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I know it's time consuming, but is it really expensive to host a tourney like sudden death?
We need more NYC smash tourneys, all we get are things outside of the city other than this.
woooow DJ Nintendo I just wanted to say your Fox is a joy to watch. I learned a lot and I'm going to borrow a lot of what you taught me.
You did so many awesome things. Most importantly, you fish for grabs like no one's business. You understand that grab is really the only safe thing in this game. You don't care about shield pressure; a nair doesn't do anything. It's the grabs that matter.
You respect the hell out of center stage and make your opponent EARN every hit they get on you. You don't give your opponent openings by opting for risky, volatile tech-intensive strategies. You understand that what makes Fox great is his ability to avoid hits, and you force your opponent into outapproaching you.
You rarely attack from the ledge or from platforms/the air. You dare your opponent to make a read, to give up center stage in order to hit you. You have no qualms running under moves or using the top platform to regain center stage, or even just rolling.
You understand the goal of the game is to take a stock. Percentage doesn't matter; knocking your opponent off the stage does. Creating as many edge guarding opportunities as you can and keeping your opponent below the ledge is the safest, most effective way to win.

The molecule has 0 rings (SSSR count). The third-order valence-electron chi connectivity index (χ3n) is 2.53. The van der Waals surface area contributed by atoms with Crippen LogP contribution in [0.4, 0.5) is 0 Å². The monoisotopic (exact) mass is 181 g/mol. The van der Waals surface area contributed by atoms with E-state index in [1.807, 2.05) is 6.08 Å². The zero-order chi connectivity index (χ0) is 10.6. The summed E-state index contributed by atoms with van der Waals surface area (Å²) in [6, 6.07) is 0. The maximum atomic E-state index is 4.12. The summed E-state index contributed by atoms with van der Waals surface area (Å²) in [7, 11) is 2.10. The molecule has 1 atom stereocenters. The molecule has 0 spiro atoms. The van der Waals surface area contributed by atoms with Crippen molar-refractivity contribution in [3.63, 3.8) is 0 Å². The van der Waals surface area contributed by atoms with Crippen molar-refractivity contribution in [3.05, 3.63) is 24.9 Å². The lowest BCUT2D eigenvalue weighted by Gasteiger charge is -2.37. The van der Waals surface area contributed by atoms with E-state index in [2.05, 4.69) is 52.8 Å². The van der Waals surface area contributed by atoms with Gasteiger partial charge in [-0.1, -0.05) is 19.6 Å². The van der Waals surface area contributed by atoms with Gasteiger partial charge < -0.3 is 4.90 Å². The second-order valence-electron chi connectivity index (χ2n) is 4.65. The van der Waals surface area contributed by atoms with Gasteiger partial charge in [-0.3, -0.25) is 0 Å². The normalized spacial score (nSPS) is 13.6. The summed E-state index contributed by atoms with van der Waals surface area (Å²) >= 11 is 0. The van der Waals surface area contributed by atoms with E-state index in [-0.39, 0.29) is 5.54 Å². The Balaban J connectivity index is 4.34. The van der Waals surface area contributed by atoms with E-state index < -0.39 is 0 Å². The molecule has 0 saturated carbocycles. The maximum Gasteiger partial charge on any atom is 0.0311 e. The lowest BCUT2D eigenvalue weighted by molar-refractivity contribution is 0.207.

You understand how immensely valuable creating tech chase situations are. You also realize that staying on the ground is the most important fundamental.
Last but not least, you are unafraid to get hit. When your defense is breached, you instantly focus all attention from offense to defense, not even daring to think about attacking until your safety is ensured.
Your DI is impeccable! During one exchange you DIed out of Hax's nair and then shined him for the gimp. Multiple times you DIed uair properly and prevented a combo.
I was particularlyblown away with how you conditioned Hax to flub his tech chases. Even when you did get hit, you stayed toward the middle of the stage to ensure you would have a shot at getting back to the stage. Because you prioritize center stage, you never get grabbed or hit near the ledge. As a result it becomes impossible to gimp you.
Instead of stubbornly meeting your opponent's strength head on, you opt to go around rather than through. It's a Zen playstyle. You move like water. You play without ego. You dare your opponent to beat you rather than putting yourself in positions where you beat yourself. Above all, you have incredible discipline, patience and faith to stay true to your strategy despite the breakneck pace of the game.